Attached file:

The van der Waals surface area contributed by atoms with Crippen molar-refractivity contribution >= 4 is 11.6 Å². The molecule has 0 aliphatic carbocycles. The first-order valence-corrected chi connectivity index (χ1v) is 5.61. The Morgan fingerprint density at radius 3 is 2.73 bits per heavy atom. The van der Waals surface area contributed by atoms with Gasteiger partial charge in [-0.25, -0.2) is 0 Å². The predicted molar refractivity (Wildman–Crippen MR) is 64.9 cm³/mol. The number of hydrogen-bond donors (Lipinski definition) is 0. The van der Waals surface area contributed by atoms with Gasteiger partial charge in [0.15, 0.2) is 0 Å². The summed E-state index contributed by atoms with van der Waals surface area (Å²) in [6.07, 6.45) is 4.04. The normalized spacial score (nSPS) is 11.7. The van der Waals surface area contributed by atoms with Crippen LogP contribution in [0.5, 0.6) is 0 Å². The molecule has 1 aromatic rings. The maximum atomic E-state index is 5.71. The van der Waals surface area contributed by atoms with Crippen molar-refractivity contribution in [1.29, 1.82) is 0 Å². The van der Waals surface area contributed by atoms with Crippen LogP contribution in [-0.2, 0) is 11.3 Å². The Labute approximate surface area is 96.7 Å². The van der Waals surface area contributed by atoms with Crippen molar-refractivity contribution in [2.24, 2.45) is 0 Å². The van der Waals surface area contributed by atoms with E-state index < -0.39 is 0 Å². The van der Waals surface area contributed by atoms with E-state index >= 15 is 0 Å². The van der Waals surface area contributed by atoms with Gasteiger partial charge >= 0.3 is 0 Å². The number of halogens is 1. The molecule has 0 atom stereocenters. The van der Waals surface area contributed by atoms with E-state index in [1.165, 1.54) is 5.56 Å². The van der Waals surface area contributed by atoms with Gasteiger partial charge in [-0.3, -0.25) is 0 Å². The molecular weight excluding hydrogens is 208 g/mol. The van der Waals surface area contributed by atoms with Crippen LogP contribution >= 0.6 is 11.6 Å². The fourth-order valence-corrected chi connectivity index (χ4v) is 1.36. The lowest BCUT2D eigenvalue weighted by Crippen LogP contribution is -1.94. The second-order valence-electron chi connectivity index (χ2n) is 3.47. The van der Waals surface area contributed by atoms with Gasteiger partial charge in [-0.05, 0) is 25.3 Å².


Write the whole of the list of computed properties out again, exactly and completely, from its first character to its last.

The van der Waals surface area contributed by atoms with Crippen molar-refractivity contribution >= 4 is 11.6 Å². The molecule has 0 aliphatic carbocycles. The first-order valence-corrected chi connectivity index (χ1v) is 5.61. The Morgan fingerprint density at radius 3 is 2.73 bits per heavy atom. The van der Waals surface area contributed by atoms with Gasteiger partial charge in [-0.25, -0.2) is 0 Å². The predicted molar refractivity (Wildman–Crippen MR) is 64.9 cm³/mol. The number of hydrogen-bond donors (Lipinski definition) is 0. The van der Waals surface area contributed by atoms with Gasteiger partial charge in [0.15, 0.2) is 0 Å². The summed E-state index contributed by atoms with van der Waals surface area (Å²) in [6.07, 6.45) is 4.04. The normalized spacial score (nSPS) is 11.7. The van der Waals surface area contributed by atoms with Crippen LogP contribution in [0.5, 0.6) is 0 Å². The molecule has 1 aromatic rings. The maximum atomic E-state index is 5.71. The van der Waals surface area contributed by atoms with Crippen molar-refractivity contribution in [1.29, 1.82) is 0 Å². The van der Waals surface area contributed by atoms with Crippen LogP contribution in [-0.2, 0) is 11.3 Å². The Labute approximate surface area is 96.7 Å². The van der Waals surface area contributed by atoms with Crippen molar-refractivity contribution in [2.24, 2.45) is 0 Å². The van der Waals surface area contributed by atoms with E-state index < -0.39 is 0 Å². The van der Waals surface area contributed by atoms with E-state index >= 15 is 0 Å². The van der Waals surface area contributed by atoms with Gasteiger partial charge >= 0.3 is 0 Å². The number of halogens is 1. The molecule has 0 atom stereocenters. The van der Waals surface area contributed by atoms with E-state index in [1.165, 1.54) is 5.56 Å². The van der Waals surface area contributed by atoms with Gasteiger partial charge in [-0.3, -0.25) is 0 Å². The molecular weight excluding hydrogens is 208 g/mol. The van der Waals surface area contributed by atoms with Crippen LogP contribution >= 0.6 is 11.6 Å². The fourth-order valence-corrected chi connectivity index (χ4v) is 1.36. The lowest BCUT2D eigenvalue weighted by Crippen LogP contribution is -1.94. The second-order valence-electron chi connectivity index (χ2n) is 3.47. The van der Waals surface area contributed by atoms with Gasteiger partial charge in [-0.05, 0) is 25.3 Å².